Anyhoo, enough of my ramblings. Hope you're getting your veggie beds prepped, your seeds started and are excited about spring!
Jan 23, 2011
I'm often asked if there is any difference between my fresh backyard eggs and eggs purchased at the grocery store (from mass production facilities). My answer is always "YES!!" Fresh eggs from hens that are raised with with access to the outdoors, organic feed, fresh greens, insects, sunlight and low population pressure are healthier for you. They have higher levels of omega-3 fatty acids, beta carotene and have a denser texture than mass production eggs. Here is a photo of an egg from one of my Ameraucanas and an organic cage-free egg from the grocery store. I think you can tell which one is the yard egg!
Jan 17, 2011
What with the heavy molt they went through last fall, plus the move to the new house, plus the short winter days, my girls quit laying eggs for me for the last 3 months. I knew that with the lengthening days that I'd probably be seeing an egg or two any day now. Sure enough, Pecker started squawking up a storm yesterday morning (which they tend to do right before they lay an egg...) Sure enough, I was rewarded with these two big beauties this morning!
For those of you new to the blog, Pecker is one of my Ameraucanas so she lays beautiful blue eggs.
Jan 3, 2011
Alright folks, no rest for the weary here in N. Texas! We get to garden 12 months out of the year and it's just about time to start those spring veggie seeds!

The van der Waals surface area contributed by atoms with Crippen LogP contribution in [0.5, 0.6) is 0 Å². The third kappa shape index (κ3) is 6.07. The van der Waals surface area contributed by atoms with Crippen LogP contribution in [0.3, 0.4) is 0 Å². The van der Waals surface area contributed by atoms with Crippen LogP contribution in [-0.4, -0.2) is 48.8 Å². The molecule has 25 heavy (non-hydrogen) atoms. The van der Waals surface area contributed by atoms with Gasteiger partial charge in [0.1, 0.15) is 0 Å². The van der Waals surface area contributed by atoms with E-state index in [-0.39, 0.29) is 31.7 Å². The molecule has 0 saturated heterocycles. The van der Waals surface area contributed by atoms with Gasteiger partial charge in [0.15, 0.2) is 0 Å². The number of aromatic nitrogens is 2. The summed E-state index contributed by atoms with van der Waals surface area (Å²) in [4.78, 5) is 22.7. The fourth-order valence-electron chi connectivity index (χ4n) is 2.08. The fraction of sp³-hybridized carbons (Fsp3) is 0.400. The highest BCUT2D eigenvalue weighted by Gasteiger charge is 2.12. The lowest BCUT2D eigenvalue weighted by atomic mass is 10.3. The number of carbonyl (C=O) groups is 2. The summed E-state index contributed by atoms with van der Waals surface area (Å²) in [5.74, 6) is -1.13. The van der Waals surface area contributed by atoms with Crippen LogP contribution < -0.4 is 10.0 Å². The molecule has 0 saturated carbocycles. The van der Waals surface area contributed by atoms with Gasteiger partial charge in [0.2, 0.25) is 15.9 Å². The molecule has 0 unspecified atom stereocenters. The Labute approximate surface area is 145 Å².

You can refer to an older post HERE for more info about exactly what to start when. You can also use the search function to the right and search seeds for several other detailed posts. Now is a great time to start amending your veggie beds or building your new raised beds so that they will be ready for your first transplants.
DO NOT, EVER, try starting your seeds indoors without supplemental lighting. It's a must-have. Also, January is chilly so tomatoes and peppers will appreciate you adding a seeding heat mat to your set up. You'll be very pleased with the results of both supplemental lighting and additional heat - well worth the initial investment.
NHG has good stock on cool season herb transplant as well as some cool season veggie transplants right now. You can start seeding cole crops now for transplant outdoors in 5-6 weeks, and in a week or so get a start on those tomato transplants. For my new class schedule visit my main website at: www.lesliehalleck.com Veggie Gardening 101 is on Jan. 13th and registration is required!
Jan 1, 2011
On a happier chicken note, I've ordered my new day-olds. They are to ship the second week of March. On my order list are:
2 Salmon Faverolles
1 blue Cochin
1 White crested blue Polish
1 White crested black Polish
1 blue Hamburg
1 silver laced Wyandotte